And talking of sex in the media, this evening sees myself and a small gaggle of compadres descend on a large apartment on the South Bank of the Thames. The party is being thrown by MobiTV, an American outfit who as their name suggests specialise in putting TV onto mobile phones. Over in the US they carry entertainment, news, documentary and other channels (including our own parent company’s video output); over here, they’ve teamed with people like ITN and Orange.
It’s hard to know what’s stranger, being in a small venue with high-powered TV executives or the venue itself. The execs are networking like well-oiled machines, swapping cards in moves as practiced and stylised as Noh theatre, scanning the room for people higher up the social scale than the ones they’re talking to, communicating in short, coded bursts as they establish who their correspondent is, who they might know in common and whether there’s a chance of exchanging corporate DNA.
The venue is so 1970s bachelor pad it’s beyond cliché. Huge monochromatic pictures of stylised nudes hang from the stairway to the bedroom, there are chairs shaped like naked women and a hot tub decked out in green leather. Enormous picture windows look out over the Thames to the Houses of Parliament, prompting thoughts that the place could perhaps be hired out as a knocking shop for MPs, but this is apparently not the case — someone really does live there, but is away for much of the time and hires it out for parties like this. There is a gin rack — like a wine rack, but filled with Bombay Sapphire — and a fridge called the Pussy Deluxe.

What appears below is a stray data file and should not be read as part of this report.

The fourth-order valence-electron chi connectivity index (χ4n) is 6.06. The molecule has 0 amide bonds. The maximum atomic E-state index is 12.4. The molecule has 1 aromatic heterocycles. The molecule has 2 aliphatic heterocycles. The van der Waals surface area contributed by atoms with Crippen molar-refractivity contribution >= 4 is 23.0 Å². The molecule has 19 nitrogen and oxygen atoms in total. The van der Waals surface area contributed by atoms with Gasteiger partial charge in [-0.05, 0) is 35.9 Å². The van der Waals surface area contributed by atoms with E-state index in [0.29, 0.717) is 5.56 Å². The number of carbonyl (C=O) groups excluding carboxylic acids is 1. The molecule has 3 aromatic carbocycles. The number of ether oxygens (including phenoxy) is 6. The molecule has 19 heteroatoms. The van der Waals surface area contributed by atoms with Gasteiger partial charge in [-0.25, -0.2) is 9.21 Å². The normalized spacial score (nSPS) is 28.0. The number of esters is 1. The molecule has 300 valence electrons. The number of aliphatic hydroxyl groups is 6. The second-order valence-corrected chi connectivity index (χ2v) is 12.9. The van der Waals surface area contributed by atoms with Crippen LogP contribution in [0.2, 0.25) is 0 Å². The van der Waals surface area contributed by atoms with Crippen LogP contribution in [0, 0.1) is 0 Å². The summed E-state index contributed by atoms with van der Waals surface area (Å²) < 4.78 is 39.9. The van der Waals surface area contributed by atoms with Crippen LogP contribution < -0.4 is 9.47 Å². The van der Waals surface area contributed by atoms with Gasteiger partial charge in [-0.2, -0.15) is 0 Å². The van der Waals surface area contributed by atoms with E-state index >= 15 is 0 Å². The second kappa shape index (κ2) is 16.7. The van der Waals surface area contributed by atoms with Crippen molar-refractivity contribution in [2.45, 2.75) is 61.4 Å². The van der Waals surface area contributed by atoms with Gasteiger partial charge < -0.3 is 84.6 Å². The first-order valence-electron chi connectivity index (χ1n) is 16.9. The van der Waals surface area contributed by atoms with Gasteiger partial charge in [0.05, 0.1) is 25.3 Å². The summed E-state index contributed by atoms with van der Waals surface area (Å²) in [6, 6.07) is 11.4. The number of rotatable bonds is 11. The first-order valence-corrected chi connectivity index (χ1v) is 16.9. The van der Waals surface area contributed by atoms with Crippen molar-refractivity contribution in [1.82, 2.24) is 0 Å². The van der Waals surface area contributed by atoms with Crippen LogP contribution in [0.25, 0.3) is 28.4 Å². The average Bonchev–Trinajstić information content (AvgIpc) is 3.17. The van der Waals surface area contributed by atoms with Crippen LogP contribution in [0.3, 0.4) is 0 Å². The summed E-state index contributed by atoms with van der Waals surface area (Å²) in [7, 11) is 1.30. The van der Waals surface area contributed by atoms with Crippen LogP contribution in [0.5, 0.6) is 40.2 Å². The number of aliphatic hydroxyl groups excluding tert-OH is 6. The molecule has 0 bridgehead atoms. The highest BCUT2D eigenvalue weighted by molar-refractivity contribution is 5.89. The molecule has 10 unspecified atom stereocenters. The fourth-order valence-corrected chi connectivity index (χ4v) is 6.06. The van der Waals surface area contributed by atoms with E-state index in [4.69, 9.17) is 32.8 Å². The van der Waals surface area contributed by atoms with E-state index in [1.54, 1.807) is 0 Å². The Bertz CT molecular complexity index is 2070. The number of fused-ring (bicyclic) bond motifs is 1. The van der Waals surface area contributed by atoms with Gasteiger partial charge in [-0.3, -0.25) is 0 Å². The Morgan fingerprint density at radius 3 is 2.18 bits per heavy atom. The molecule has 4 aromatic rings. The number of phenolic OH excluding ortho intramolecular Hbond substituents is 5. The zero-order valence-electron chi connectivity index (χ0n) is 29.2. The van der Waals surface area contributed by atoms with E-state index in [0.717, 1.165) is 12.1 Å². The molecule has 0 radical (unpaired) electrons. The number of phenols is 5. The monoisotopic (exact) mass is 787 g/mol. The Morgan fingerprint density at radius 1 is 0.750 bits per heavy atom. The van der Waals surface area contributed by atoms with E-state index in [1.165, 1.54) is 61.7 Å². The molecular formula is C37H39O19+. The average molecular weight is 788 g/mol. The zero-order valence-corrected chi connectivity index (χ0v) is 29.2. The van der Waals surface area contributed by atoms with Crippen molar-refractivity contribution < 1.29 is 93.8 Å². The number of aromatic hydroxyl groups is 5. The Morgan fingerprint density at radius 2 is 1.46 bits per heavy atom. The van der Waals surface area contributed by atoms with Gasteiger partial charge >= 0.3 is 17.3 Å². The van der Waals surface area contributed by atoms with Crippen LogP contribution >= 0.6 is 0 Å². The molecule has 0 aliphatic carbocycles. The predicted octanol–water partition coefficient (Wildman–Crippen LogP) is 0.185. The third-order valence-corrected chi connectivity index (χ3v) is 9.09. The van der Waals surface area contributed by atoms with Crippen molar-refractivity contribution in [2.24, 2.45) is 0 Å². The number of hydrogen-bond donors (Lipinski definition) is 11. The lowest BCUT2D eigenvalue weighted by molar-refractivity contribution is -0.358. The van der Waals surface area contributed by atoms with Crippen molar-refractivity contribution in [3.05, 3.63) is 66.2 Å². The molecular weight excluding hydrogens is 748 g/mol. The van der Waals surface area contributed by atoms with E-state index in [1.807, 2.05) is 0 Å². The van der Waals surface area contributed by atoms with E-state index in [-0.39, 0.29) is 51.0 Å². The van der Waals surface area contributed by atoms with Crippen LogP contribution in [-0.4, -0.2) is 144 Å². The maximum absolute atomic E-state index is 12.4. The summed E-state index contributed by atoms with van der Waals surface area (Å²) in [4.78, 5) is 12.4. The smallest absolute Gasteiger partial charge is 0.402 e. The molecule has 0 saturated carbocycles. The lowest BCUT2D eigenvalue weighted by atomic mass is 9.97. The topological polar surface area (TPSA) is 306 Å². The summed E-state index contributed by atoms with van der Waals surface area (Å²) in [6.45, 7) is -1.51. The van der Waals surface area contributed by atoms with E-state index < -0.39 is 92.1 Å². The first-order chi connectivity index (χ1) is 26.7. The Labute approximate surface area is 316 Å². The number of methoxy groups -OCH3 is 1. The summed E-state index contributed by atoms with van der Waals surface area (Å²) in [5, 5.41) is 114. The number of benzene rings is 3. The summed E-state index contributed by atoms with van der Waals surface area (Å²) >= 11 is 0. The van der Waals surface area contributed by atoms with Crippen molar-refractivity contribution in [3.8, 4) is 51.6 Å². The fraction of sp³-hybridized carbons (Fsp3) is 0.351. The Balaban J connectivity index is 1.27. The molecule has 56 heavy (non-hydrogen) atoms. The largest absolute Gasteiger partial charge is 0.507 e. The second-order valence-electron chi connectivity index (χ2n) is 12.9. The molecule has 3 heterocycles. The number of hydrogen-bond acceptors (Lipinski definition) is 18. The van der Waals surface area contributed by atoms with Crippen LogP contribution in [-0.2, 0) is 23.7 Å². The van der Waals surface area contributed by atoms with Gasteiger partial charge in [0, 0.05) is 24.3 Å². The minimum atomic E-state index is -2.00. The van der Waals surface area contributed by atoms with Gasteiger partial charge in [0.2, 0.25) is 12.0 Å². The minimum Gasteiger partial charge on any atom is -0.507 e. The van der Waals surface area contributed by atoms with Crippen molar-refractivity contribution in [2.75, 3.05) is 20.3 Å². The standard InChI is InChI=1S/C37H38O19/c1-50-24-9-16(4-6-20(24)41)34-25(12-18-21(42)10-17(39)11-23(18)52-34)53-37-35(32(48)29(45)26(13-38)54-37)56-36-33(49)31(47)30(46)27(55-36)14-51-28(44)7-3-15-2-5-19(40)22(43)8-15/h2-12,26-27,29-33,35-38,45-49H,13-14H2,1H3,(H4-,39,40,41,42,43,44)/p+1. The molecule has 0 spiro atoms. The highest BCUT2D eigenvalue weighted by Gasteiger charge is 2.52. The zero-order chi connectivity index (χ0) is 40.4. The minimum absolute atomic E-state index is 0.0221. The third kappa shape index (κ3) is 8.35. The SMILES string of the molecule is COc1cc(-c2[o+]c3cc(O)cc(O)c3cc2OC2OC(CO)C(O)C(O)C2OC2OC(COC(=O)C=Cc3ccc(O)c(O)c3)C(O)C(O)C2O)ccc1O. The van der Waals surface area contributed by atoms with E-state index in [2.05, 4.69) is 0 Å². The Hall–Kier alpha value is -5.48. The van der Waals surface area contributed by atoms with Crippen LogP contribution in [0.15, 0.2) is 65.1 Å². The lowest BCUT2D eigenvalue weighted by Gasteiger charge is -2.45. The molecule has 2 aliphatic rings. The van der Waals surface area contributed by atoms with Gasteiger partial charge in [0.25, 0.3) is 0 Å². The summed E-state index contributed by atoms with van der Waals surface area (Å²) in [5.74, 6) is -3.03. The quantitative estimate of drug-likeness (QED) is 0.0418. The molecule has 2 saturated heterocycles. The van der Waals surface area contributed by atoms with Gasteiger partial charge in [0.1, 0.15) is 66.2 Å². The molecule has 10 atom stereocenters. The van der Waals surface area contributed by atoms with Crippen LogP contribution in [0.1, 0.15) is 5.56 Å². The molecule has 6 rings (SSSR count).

As the evening wears on, the well-oiled machines become slightly too well-oiled. Once everyone’s been networked, relaxation takes over and conversations become more fun. Despite myself, I even swap a few cards and might yet be guilty of instigating some sort of deal. It’s terribly addictive. I also have a very interesting conversation with an American from Real Networks who lives in London: there’s something seductive about swapping tales of cities we have known and loved while knocking back the G&Ts and staring out over the London night. I mention that Real has got a bit of an image problem because of the overbearing nature of its software; yes, he says, that’s true and it’s being addressed. Meanwhile, they’re very pleased with Rhapsody, their online music store, although it isn’t open in the UK yet. Would I like to see it? Well, yes please.
He subsequently sends me access details: I download the Rhapsody player, and the first thing it tells me to do is "disable any Internet firewall". This is also the last thing it tells me to do, as I’ve no intention of doing any such thing. That overbearing nature is a bit difficult to shake, eh?